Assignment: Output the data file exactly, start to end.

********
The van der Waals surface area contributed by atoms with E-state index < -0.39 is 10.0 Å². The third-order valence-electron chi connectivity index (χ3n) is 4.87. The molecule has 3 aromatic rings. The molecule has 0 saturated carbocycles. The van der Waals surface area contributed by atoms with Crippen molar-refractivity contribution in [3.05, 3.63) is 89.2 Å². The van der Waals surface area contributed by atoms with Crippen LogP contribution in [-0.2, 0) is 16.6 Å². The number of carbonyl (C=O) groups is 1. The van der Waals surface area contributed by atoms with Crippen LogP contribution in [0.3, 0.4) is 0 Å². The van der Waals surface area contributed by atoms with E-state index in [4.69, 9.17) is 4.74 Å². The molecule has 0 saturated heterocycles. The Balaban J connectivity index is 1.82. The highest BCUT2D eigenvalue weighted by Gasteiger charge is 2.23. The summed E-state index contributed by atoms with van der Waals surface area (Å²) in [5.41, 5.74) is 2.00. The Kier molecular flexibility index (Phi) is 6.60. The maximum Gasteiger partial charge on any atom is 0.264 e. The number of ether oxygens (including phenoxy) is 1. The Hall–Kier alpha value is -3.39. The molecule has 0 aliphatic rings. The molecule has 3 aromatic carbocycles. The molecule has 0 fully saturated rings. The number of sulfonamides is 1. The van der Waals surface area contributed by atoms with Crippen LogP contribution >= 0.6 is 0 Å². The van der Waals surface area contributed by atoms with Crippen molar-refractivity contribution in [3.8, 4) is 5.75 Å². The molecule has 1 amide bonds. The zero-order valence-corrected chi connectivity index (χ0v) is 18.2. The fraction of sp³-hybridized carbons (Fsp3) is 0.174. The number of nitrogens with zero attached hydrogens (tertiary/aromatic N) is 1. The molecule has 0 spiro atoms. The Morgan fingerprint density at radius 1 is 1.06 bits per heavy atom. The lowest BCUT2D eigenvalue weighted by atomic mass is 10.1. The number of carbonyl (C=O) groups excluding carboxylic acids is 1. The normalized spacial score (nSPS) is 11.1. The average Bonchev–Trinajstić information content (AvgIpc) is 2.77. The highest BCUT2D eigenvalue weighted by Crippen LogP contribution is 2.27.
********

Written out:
The van der Waals surface area contributed by atoms with E-state index < -0.39 is 10.0 Å². The third-order valence-electron chi connectivity index (χ3n) is 4.87. The molecule has 3 aromatic rings. The molecule has 0 saturated carbocycles. The van der Waals surface area contributed by atoms with Crippen molar-refractivity contribution in [3.05, 3.63) is 89.2 Å². The van der Waals surface area contributed by atoms with Crippen LogP contribution in [-0.2, 0) is 16.6 Å². The number of carbonyl (C=O) groups is 1. The van der Waals surface area contributed by atoms with Crippen LogP contribution in [0.3, 0.4) is 0 Å². The van der Waals surface area contributed by atoms with E-state index in [4.69, 9.17) is 4.74 Å². The molecule has 0 saturated heterocycles. The Balaban J connectivity index is 1.82. The highest BCUT2D eigenvalue weighted by Gasteiger charge is 2.23. The summed E-state index contributed by atoms with van der Waals surface area (Å²) in [5.41, 5.74) is 2.00. The Kier molecular flexibility index (Phi) is 6.60. The maximum Gasteiger partial charge on any atom is 0.264 e. The number of ether oxygens (including phenoxy) is 1. The Hall–Kier alpha value is -3.39. The molecule has 0 aliphatic rings. The molecule has 3 aromatic carbocycles. The molecule has 0 fully saturated rings. The number of sulfonamides is 1. The van der Waals surface area contributed by atoms with Crippen LogP contribution >= 0.6 is 0 Å². The van der Waals surface area contributed by atoms with Crippen molar-refractivity contribution in [3.8, 4) is 5.75 Å². The molecule has 1 amide bonds. The zero-order valence-corrected chi connectivity index (χ0v) is 18.2. The fraction of sp³-hybridized carbons (Fsp3) is 0.174. The number of nitrogens with zero attached hydrogens (tertiary/aromatic N) is 1. The molecule has 0 spiro atoms. The Morgan fingerprint density at radius 1 is 1.06 bits per heavy atom. The lowest BCUT2D eigenvalue weighted by atomic mass is 10.1. The number of carbonyl (C=O) groups excluding carboxylic acids is 1. The normalized spacial score (nSPS) is 11.1. The average Bonchev–Trinajstić information content (AvgIpc) is 2.77. The highest BCUT2D eigenvalue weighted by Crippen LogP contribution is 2.27.